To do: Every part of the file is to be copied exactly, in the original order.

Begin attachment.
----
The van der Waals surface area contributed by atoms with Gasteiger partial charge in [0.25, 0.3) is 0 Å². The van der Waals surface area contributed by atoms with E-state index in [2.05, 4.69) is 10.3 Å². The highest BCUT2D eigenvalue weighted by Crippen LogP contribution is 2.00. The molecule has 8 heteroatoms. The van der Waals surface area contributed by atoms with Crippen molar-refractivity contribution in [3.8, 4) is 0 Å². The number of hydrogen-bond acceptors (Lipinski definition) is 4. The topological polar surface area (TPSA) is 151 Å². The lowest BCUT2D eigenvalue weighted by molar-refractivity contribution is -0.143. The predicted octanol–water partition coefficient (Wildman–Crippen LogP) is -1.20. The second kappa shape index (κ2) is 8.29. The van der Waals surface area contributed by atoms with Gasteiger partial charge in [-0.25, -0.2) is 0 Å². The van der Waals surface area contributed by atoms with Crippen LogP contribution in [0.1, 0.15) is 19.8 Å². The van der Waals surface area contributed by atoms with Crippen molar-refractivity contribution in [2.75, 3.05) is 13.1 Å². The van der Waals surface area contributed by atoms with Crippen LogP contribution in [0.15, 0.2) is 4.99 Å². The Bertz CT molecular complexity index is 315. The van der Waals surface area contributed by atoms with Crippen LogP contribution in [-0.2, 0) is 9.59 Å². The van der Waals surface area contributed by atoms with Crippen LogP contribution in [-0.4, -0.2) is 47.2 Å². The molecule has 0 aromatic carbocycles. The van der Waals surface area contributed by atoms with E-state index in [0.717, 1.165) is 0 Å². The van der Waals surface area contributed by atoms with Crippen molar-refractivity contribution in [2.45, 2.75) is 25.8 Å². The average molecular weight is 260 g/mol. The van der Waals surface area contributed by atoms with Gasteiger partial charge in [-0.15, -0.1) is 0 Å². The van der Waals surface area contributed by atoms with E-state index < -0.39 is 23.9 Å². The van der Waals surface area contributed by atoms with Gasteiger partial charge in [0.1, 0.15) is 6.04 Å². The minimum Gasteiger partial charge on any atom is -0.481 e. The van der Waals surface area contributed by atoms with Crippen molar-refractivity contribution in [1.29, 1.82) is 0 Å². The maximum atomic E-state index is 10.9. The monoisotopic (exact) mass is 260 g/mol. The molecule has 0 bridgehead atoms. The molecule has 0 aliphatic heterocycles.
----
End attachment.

The van der Waals surface area contributed by atoms with Gasteiger partial charge in [0.25, 0.3) is 0 Å². The van der Waals surface area contributed by atoms with E-state index in [2.05, 4.69) is 10.3 Å². The highest BCUT2D eigenvalue weighted by Crippen LogP contribution is 2.00. The molecule has 8 heteroatoms. The van der Waals surface area contributed by atoms with Crippen molar-refractivity contribution in [3.8, 4) is 0 Å². The number of hydrogen-bond acceptors (Lipinski definition) is 4. The topological polar surface area (TPSA) is 151 Å². The lowest BCUT2D eigenvalue weighted by molar-refractivity contribution is -0.143. The predicted octanol–water partition coefficient (Wildman–Crippen LogP) is -1.20. The second kappa shape index (κ2) is 8.29. The van der Waals surface area contributed by atoms with Gasteiger partial charge in [-0.25, -0.2) is 0 Å². The van der Waals surface area contributed by atoms with Crippen LogP contribution in [0.1, 0.15) is 19.8 Å². The van der Waals surface area contributed by atoms with Crippen molar-refractivity contribution in [2.75, 3.05) is 13.1 Å². The van der Waals surface area contributed by atoms with Crippen LogP contribution in [0.15, 0.2) is 4.99 Å². The Bertz CT molecular complexity index is 315. The van der Waals surface area contributed by atoms with Crippen LogP contribution in [-0.2, 0) is 9.59 Å². The van der Waals surface area contributed by atoms with Crippen LogP contribution in [-0.4, -0.2) is 47.2 Å². The molecule has 0 aromatic carbocycles. The van der Waals surface area contributed by atoms with E-state index in [0.717, 1.165) is 0 Å². The van der Waals surface area contributed by atoms with Crippen molar-refractivity contribution in [2.45, 2.75) is 25.8 Å². The average molecular weight is 260 g/mol. The van der Waals surface area contributed by atoms with Gasteiger partial charge in [-0.15, -0.1) is 0 Å². The van der Waals surface area contributed by atoms with E-state index < -0.39 is 23.9 Å². The van der Waals surface area contributed by atoms with Gasteiger partial charge in [0.1, 0.15) is 6.04 Å². The minimum Gasteiger partial charge on any atom is -0.481 e. The van der Waals surface area contributed by atoms with Crippen molar-refractivity contribution in [1.29, 1.82) is 0 Å². The maximum atomic E-state index is 10.9. The monoisotopic (exact) mass is 260 g/mol. The molecule has 0 bridgehead atoms. The molecule has 0 aliphatic heterocycles.